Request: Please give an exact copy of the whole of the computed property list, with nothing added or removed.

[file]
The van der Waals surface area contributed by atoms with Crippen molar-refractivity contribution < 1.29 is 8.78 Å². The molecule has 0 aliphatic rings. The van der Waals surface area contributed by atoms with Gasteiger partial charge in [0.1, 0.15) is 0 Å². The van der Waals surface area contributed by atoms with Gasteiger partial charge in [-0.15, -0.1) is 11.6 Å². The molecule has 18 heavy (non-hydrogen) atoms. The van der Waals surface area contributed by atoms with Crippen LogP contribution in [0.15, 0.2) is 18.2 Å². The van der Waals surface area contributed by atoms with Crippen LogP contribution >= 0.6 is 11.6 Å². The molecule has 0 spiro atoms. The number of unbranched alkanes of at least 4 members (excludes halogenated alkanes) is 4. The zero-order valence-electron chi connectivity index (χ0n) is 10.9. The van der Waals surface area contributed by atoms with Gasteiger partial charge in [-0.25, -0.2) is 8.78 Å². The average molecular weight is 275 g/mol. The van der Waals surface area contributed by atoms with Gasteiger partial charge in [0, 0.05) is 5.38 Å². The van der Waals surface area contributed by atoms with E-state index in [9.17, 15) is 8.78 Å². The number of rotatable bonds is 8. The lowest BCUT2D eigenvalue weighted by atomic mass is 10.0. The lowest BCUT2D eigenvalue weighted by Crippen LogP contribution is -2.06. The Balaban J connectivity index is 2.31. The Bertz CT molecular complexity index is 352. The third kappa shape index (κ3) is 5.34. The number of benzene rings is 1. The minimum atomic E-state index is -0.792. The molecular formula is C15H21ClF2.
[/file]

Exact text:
The van der Waals surface area contributed by atoms with Crippen molar-refractivity contribution < 1.29 is 8.78 Å². The molecule has 0 aliphatic rings. The van der Waals surface area contributed by atoms with Gasteiger partial charge in [0.1, 0.15) is 0 Å². The van der Waals surface area contributed by atoms with Gasteiger partial charge in [-0.15, -0.1) is 11.6 Å². The molecule has 18 heavy (non-hydrogen) atoms. The van der Waals surface area contributed by atoms with Crippen LogP contribution in [0.15, 0.2) is 18.2 Å². The van der Waals surface area contributed by atoms with Crippen LogP contribution >= 0.6 is 11.6 Å². The molecule has 0 spiro atoms. The number of unbranched alkanes of at least 4 members (excludes halogenated alkanes) is 4. The zero-order valence-electron chi connectivity index (χ0n) is 10.9. The van der Waals surface area contributed by atoms with Gasteiger partial charge in [-0.25, -0.2) is 8.78 Å². The average molecular weight is 275 g/mol. The van der Waals surface area contributed by atoms with Gasteiger partial charge in [0, 0.05) is 5.38 Å². The van der Waals surface area contributed by atoms with E-state index in [9.17, 15) is 8.78 Å². The number of rotatable bonds is 8. The lowest BCUT2D eigenvalue weighted by atomic mass is 10.0. The lowest BCUT2D eigenvalue weighted by Crippen LogP contribution is -2.06. The Balaban J connectivity index is 2.31. The Bertz CT molecular complexity index is 352. The third kappa shape index (κ3) is 5.34. The number of benzene rings is 1. The minimum atomic E-state index is -0.792. The molecular formula is C15H21ClF2.